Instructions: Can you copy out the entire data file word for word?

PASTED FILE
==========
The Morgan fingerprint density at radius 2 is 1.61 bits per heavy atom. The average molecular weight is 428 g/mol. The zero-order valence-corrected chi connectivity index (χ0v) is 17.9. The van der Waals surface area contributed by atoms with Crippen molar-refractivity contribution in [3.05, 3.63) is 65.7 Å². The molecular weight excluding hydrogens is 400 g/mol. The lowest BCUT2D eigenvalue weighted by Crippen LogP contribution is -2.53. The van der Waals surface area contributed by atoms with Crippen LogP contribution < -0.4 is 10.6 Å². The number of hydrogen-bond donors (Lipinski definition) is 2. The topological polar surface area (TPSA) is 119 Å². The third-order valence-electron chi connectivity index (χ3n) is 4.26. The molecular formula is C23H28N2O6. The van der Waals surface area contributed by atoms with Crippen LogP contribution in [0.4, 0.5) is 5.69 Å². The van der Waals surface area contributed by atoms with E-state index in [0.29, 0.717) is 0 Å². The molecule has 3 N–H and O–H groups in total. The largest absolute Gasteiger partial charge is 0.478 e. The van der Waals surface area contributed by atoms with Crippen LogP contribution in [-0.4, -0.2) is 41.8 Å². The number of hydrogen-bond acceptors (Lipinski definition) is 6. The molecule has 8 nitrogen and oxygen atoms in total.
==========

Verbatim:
The Morgan fingerprint density at radius 2 is 1.61 bits per heavy atom. The average molecular weight is 428 g/mol. The zero-order valence-corrected chi connectivity index (χ0v) is 17.9. The van der Waals surface area contributed by atoms with Crippen molar-refractivity contribution in [3.05, 3.63) is 65.7 Å². The molecular weight excluding hydrogens is 400 g/mol. The lowest BCUT2D eigenvalue weighted by Crippen LogP contribution is -2.53. The van der Waals surface area contributed by atoms with Crippen LogP contribution < -0.4 is 10.6 Å². The number of hydrogen-bond donors (Lipinski definition) is 2. The topological polar surface area (TPSA) is 119 Å². The third-order valence-electron chi connectivity index (χ3n) is 4.26. The molecular formula is C23H28N2O6. The van der Waals surface area contributed by atoms with Crippen LogP contribution in [0.4, 0.5) is 5.69 Å². The van der Waals surface area contributed by atoms with E-state index in [0.29, 0.717) is 0 Å². The molecule has 3 N–H and O–H groups in total. The largest absolute Gasteiger partial charge is 0.478 e. The van der Waals surface area contributed by atoms with Crippen LogP contribution in [-0.4, -0.2) is 41.8 Å². The number of hydrogen-bond acceptors (Lipinski definition) is 6. The molecule has 8 nitrogen and oxygen atoms in total.